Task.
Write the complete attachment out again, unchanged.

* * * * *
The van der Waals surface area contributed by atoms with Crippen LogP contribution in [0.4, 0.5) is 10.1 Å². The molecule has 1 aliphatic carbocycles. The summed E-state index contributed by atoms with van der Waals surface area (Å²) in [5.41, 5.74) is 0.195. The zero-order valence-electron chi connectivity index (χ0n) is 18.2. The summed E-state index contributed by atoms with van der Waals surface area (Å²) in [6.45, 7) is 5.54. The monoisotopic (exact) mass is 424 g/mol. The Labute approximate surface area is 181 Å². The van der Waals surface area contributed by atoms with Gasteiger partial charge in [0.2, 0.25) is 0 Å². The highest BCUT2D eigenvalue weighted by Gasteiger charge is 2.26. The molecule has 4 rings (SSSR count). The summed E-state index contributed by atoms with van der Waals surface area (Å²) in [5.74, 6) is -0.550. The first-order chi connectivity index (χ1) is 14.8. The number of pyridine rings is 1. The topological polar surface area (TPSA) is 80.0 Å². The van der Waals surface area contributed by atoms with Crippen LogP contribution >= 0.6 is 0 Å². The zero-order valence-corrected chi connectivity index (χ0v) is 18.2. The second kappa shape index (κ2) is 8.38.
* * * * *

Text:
The van der Waals surface area contributed by atoms with Crippen LogP contribution in [0.4, 0.5) is 10.1 Å². The molecule has 1 aliphatic carbocycles. The summed E-state index contributed by atoms with van der Waals surface area (Å²) in [5.41, 5.74) is 0.195. The zero-order valence-electron chi connectivity index (χ0n) is 18.2. The summed E-state index contributed by atoms with van der Waals surface area (Å²) in [6.45, 7) is 5.54. The monoisotopic (exact) mass is 424 g/mol. The Labute approximate surface area is 181 Å². The van der Waals surface area contributed by atoms with Gasteiger partial charge in [0.2, 0.25) is 0 Å². The highest BCUT2D eigenvalue weighted by Gasteiger charge is 2.26. The molecule has 4 rings (SSSR count). The summed E-state index contributed by atoms with van der Waals surface area (Å²) in [5.74, 6) is -0.550. The first-order chi connectivity index (χ1) is 14.8. The number of pyridine rings is 1. The topological polar surface area (TPSA) is 80.0 Å². The van der Waals surface area contributed by atoms with Crippen LogP contribution >= 0.6 is 0 Å². The zero-order valence-corrected chi connectivity index (χ0v) is 18.2. The second kappa shape index (κ2) is 8.38.